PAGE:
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President Trump has said that he wants the country to begin withdrawing from the 5-year-old Korean-U.S. free trade agreement. Tonight Reuters is reporting that a senior administration official says the White House is going to back away from that position for now. But the deal with South Korea will continue to be a sore point because the trade gap has only widened since it took effect. NPR's Jim Zarroli reports.
JIM ZARROLI, BYLINE: President Trump won office by telling voters the global trade system is rigged against the United States, and he says the 5-year-old South Korea trade pact is part of the problem. Here he was at the White House in June.
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PRESIDENT DONALD TRUMP: The fact is that the United States has trade deficits with many, many countries, and we cannot allow that to continue. And we'll start with South Korea right now.
ZARROLI: South Korea sells many billions of dollars' worth of products to the United States - chemicals, cars, dishwashers, smartphones. Companies such as Samsung, Hyundai and Daewoo have become familiar brands to Americans. They have long-sold many more products to the United States than U.S. companies sell in Korea, and that has sometimes led to frictions between the two countries. The trade pact was supposed to change that by prying open Korean markets to American exports. But that hasn't happened, says Rob Scott of the Economic Policy Institute.
ROB SCOTT: We were supposed to benefit from the deal. It didn't work out that way (laughter). At the end of the day, U.S. exports to Korea have fallen since the agreement took effect.
ZARROLI: Scott says since 2012, the U.S. trade deficit with South Korea - the difference between what Americans buy from the country and what they sell there - has more than doubled to $28.3 billion in 2015. And Scott estimates that this trade deficit has cost the U.S. some 90,000 jobs. Why this has happened is due in part to Americans love of spending, says economist Sung Won Sohn of California State University.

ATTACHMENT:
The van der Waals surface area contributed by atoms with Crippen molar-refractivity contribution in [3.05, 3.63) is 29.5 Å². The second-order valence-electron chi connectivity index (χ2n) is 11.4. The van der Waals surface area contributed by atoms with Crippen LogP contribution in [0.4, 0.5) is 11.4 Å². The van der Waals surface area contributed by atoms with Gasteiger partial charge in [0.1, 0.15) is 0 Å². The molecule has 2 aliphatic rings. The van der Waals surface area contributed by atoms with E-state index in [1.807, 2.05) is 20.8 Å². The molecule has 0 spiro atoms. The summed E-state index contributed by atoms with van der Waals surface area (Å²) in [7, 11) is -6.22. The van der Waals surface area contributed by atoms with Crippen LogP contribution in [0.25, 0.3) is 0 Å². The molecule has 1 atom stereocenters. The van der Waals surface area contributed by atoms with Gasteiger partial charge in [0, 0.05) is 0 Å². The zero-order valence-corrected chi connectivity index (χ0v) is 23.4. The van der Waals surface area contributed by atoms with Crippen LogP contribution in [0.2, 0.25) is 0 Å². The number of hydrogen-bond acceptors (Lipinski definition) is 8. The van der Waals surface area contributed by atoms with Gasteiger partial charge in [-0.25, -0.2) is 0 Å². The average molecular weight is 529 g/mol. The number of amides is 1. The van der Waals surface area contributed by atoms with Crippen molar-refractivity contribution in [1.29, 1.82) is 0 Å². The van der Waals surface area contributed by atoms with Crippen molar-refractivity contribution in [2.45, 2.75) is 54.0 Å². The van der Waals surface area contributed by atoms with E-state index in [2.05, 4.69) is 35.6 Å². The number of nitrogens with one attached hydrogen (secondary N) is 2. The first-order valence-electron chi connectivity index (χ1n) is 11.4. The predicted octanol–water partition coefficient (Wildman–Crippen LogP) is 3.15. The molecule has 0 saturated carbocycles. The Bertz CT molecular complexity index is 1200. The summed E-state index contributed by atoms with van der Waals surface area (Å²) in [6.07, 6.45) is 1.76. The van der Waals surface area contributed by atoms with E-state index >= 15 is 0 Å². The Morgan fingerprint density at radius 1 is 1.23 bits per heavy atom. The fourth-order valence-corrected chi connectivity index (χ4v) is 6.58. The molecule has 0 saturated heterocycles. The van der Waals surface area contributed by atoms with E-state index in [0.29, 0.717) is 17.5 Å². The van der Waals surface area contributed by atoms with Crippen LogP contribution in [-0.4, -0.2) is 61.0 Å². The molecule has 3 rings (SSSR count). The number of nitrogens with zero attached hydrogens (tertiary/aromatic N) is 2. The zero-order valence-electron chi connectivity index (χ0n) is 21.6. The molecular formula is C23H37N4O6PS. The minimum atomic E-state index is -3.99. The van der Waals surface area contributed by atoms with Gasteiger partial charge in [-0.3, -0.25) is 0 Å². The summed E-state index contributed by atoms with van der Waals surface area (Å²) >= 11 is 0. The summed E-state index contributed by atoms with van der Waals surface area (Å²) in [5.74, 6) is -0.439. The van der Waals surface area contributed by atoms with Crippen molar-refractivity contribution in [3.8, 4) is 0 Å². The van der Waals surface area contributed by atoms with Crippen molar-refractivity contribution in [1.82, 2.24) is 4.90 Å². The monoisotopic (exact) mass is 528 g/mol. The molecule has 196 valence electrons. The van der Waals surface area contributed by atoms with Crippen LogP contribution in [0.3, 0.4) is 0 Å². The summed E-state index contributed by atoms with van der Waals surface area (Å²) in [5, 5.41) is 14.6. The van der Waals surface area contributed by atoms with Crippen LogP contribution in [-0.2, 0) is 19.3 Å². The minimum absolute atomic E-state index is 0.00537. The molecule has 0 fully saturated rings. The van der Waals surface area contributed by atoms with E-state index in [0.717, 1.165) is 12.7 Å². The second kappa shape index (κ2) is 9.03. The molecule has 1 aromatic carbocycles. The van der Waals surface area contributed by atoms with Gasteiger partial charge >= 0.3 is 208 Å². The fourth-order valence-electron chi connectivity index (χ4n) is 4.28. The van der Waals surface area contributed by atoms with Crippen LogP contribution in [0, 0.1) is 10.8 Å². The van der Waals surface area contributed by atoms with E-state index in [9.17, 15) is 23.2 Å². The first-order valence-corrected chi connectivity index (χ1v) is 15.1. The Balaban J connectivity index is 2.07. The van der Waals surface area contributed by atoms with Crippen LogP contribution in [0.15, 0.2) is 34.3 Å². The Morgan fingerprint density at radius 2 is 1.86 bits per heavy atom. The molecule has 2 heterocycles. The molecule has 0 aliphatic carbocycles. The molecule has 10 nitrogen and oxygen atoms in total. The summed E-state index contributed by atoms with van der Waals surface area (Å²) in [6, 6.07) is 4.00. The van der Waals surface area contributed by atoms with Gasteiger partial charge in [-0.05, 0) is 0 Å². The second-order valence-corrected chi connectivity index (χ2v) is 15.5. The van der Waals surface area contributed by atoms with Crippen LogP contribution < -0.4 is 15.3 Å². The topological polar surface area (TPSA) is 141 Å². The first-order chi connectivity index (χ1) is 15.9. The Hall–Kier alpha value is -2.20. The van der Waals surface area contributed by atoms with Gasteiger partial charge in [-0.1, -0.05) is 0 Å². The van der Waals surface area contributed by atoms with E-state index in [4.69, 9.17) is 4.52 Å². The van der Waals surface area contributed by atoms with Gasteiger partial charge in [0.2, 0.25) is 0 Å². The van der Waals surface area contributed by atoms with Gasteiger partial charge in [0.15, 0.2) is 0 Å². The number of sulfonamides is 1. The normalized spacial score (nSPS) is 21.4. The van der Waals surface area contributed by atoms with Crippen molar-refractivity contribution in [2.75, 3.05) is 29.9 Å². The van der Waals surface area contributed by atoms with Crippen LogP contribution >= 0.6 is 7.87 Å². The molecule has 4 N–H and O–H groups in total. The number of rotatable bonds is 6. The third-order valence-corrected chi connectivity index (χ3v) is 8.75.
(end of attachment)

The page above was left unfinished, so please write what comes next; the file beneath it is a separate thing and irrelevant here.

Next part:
SUNG WON SOHN: The main reason for America's trade deficit, whether it's in Mexico or Korea, is America's insatiable appetite for imports.
ZARROLI: Sohn says the American economy has been fairly strong in recent years, and people have been gobbling up products such as cars and electronics, the very products that South Korea sells a lot of. In contrast, South Korea's economy has been lackluster, so Koreans are buying less. That's not to say some American industries haven't benefited from the Korean trade pact. Ron Moore sells some 2,000 acres of soybeans and corn in Illinois, and he has seen firsthand the benefits of the U.S. trade agreement with South Korea.
RON MOORE: Four years ago, they didn't import any soybean oil from the United States, and now it's up to 180,000 metric tons of soybean oil. So it's a huge increase in the opportunities for soybean farmers.
ZARROLI: And he says canceling the trade agreement would send farm prices falling. That's unlikely to happen anytime soon. Published reports tonight say the White House has decided not to push to scrap the treaty right now. One problem for the White House is that tensions with North Korea are increasing again, and that makes this a bad time to be playing hardball with South Korea over trade. Jim Zarroli, NPR News, New York.
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